It feels as if 2020 has just begun and we’re in the midst of a global pandemic… The worst outbreak since the Spanish Flu and the Black Plague, the upside is that we are far better equipped to deal with the COVID-19 pandemic, even though it may not feel like it.
Travel is no doubt one of the hardest-hit industries, with the US suspending all travel from Europe for one month and declaring a national emergency, many countries following suit by closing airports and completely sealing their borders. Below is a map of countries that have sealed their borders, yellow indicating partial and red showing complete sealing of borders:
Your update from South Africa
To “reduce the impact of coronavirus” will have dire results for South Africa’s inbound tourism private-sector and its international partners. The travel bans entail:
- Imposing travel bans effective 18 March to and from high-risk source markets, including South Korea, Italy, Iran, Spain, Germany, USA, UK, and China
- Travelers from medium-risk source markets – Portugal, Singapore, and Hong Kong – to present themselves for high-intensity testing
- Cancellation of visas granted to citizens from high-risk destinations
- Any foreign national who visited a high-risk country will be denied a visa
- Self-isolation for travelers who have come from high-risk destinations since mid-February
Is Travel doomed?
According to Forbes, the future for travel is indeed a bright one, even though it may not seem like it right now with travel plans being cancelled at every turn in response to government restrictions, the travel industry will lose jobs, there will be bankruptcies and consolidations.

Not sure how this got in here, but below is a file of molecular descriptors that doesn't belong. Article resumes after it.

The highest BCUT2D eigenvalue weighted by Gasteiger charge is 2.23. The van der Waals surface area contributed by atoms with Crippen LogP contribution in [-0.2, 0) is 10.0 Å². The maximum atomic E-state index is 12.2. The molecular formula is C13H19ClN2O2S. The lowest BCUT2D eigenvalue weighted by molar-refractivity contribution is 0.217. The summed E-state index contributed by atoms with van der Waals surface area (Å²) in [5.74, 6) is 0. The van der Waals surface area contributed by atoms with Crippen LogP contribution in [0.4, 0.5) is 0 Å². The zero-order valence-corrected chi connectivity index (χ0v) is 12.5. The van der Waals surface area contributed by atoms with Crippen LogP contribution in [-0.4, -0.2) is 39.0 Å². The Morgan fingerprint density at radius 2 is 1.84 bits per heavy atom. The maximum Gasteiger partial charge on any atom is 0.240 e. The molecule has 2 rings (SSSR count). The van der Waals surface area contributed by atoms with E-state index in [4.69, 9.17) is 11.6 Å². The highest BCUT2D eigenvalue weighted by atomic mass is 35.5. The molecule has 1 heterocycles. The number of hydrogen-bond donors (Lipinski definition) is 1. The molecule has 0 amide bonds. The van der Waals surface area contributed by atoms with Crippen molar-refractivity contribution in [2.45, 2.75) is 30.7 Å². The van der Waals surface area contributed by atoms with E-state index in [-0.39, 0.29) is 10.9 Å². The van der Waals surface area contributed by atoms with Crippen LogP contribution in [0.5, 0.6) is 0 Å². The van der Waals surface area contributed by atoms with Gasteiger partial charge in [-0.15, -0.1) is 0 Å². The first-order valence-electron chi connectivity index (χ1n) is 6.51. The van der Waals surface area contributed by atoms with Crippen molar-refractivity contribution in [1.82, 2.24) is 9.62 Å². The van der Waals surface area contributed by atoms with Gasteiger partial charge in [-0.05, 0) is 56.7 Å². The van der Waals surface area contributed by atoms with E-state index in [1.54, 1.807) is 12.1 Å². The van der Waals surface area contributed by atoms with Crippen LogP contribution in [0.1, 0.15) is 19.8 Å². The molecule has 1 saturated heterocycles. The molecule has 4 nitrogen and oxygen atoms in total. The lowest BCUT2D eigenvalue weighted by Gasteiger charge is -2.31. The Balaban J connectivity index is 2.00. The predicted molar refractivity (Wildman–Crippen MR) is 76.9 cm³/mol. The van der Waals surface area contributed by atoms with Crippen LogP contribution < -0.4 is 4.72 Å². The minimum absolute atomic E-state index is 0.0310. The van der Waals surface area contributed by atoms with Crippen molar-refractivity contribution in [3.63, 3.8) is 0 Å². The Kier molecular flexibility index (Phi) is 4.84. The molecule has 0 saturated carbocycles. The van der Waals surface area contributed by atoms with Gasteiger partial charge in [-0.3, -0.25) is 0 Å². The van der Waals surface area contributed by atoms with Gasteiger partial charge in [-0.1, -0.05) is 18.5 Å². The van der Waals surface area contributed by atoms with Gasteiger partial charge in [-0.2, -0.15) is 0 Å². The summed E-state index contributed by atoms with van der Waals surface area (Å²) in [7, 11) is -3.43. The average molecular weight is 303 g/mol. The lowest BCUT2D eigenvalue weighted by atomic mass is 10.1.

But then what?
According to the UN Agency By 2030, there could be 1.8billion tourists, just over one in five persons in the world – travelling around the globe.
2018 saw 1.4 billion international travelers across the globe, with an increase in destinations such as the Middle East, Africa, Asia, The Pacific, and Europe.
In 10 years from now
Travel will have drastically changed, let alone 20 years from now. Futurologist Ray Hammond predicts the number of airline passengers will double by 2040, and consumers will demand a faster and more efficient travel experience.
In his report The World in 2020, Ray Hammond predicts instant check-ins that use facial recognition. The technology, already in experimental use at airports, will become widespread throughout the travel industry. No need for a confirmation number — or ID. Super-fast trains.
High-speed rail will run at speeds above 125 mph and will be mostly computer-managed.
Space as a destination. Tourists will be flying to and from the Moon on a regular basis as they seek the experience of seeing the Earth from space.
We may be in for a rocky ride the next couple of months, but all is not lost. It is important to stay abreast of what is happening across the world and how the outbreak is affecting us globally.
An Interactive Dashboard to keep you in the know
CSSE (Center for System Science) at John Hopkins have created an interactive dashboard to track COVID-19 spread in real-time on our with data available for download.
Thank you and please share your experience with us, we can make it through this in solidarity!